Daily adjunctive corticosteroid dose was found to be significantly predictive of mortality outcomes in patients with rheumatic diseases complicated by Pneumocystis jirovicii pneumonia, according to study findings published in the International Journal of Infectious Diseases.

Researchers conducted a retrospective study among patients with rheumatic diseases complicated by P jirovicii pneumonia at the National Taiwan University Hospital in Japan between November 2015 and April 2021. All patients received adjunctive corticosteroid therapy in addition to first-line treatment for pneumonia. First-line treatment was either trimethoprim-sulfamethoxazole or anidulafungin. Patients were categorized into 2 groups, including survivors and nonsurvivors, and multivariable logistic regression was used to determine significant factors associated with in-hospital, 30-day, and 90-day mortality.

There were 72 patients included in the final analysis, of whom the median age was 59.5 (IQR, 44.5-66.8) years, 55.6% were women, the median duration of rheumatic disease was 23.5 (range, 3.3-104.0) months, and the median pneumonia severity index (PSI) score was 101.5 (IQR, 77.0-132.0). Of note, the majority of patients (95.8%) were receiving corticosteroid therapy prior to baseline.


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Of patients who survived (n=34) and those who died (n=38), the median adjunctive corticosteroid dose was 0.44 (IQR, 0.29-0.54) and 0.85 (IQR, 0.63-1.05) mg/kg/day (P <.001), respectively. The rate of all-cause mortality among patients who died was 36.1% at 30 days and 52.8% at 90 days.

The researchers found that a median adjunctive corticosteroid dose of 0.6 mg/kg/day was the optimal cutoff point for predicting in-hospital (sensitivity, 78.9%; specificity, 82.4%), 30-day (sensitivity, 80.8%; specificity, 67.4%), and 90-day (sensitivity, 76.3%; specificity, 79.4%) mortality.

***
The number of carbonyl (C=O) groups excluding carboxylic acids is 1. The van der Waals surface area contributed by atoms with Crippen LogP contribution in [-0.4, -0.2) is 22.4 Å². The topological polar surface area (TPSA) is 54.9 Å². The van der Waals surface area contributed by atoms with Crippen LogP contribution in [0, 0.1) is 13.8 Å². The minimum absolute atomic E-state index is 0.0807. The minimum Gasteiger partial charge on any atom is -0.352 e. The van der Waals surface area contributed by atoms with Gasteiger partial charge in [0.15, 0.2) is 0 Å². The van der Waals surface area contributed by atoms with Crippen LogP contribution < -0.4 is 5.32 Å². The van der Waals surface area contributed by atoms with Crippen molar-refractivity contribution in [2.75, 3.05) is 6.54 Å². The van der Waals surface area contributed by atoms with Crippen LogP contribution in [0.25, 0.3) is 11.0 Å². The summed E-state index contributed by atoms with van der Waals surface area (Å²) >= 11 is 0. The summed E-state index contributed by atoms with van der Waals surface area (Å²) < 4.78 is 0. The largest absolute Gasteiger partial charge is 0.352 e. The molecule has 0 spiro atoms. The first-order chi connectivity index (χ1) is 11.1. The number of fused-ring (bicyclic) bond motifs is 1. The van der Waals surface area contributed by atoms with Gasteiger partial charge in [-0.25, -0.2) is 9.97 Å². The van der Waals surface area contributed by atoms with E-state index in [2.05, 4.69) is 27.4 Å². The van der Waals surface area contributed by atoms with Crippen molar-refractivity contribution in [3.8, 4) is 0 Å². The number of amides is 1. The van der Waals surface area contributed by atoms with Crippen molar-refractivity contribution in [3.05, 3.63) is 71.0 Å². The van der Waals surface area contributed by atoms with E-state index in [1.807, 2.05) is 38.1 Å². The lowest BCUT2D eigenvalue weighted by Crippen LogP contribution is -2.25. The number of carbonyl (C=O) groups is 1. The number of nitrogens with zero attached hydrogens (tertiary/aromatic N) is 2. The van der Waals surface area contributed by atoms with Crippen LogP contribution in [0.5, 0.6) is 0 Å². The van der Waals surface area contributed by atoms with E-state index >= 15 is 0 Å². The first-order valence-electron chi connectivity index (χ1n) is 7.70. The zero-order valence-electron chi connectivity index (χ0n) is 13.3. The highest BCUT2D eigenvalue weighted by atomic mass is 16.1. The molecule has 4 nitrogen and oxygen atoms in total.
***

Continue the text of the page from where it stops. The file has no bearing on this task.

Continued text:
Multivariable logistic regression showed that a median adjunctive corticosteroid dose of at least 0.6 mg/kg daily (odds ratio [OR], 5.86; 95% CI, 1.36-25.33; P =.018) and a PSI score of more than 90 (OR, 11.23; 95% CI, 2.32-54.37; P =.003) were significantly associated with in-hospital mortality. A median adjunctive corticosteroid dose of at least 0.6 mg/kg daily also was significantly associated with 30-day (OR, 4.57; 95% CI, 1.27 to 16.42; P =.020) and 90-day (OR, 4.68; 95% CI, 1.22-17.94; P =.024) mortality, with similar results noted for a PSI score of more than 90 for both 30-day (OR, 5.72; 95% CI, 1.39-23.61; P =.016) and 90-day (OR, 10.86; 95% CI, 2.47-47.71; P =.002) mortality.

A sensitivity analysis was performed after the exclusion of patients who received first-line treatment with anidulafungin. Results showed that an increased risk of in-hospital mortality was significantly associated with a median adjunctive corticosteroid dose of at least 0.6 mg/kg daily (OR, 7.5; 95% CI, 1.48-37.16; P =.015), a PSI score of more than 90 (OR, 10.38; 95% CI, 1.85-58.23; P =.008), and a current bloodstream infection (OR, 9.61; 95% CI, 1.05-88.38; P =.045).

This study was limited by its retrospective design, single-center setting, and the inclusion of patients with both probable and laboratory-confirmed Pneumocystis pneumonia.

These findings “provide further evidence for the association between adjunctive corticosteroid dosage and prognosis in [P jirovicii pneumonia],” the researchers concluded.

Reference

Huang YM, Lu CH, Cheng CF, et al. Clinical features and prognostic predictors in patients with rheumatic diseases complicated by Pneumocystis pneumonia. Int J Infect Dis. Published online July 30, 2022. doi:10.1016/j.ijid.2022.07.070

This article originally appeared on Infectious Disease Advisor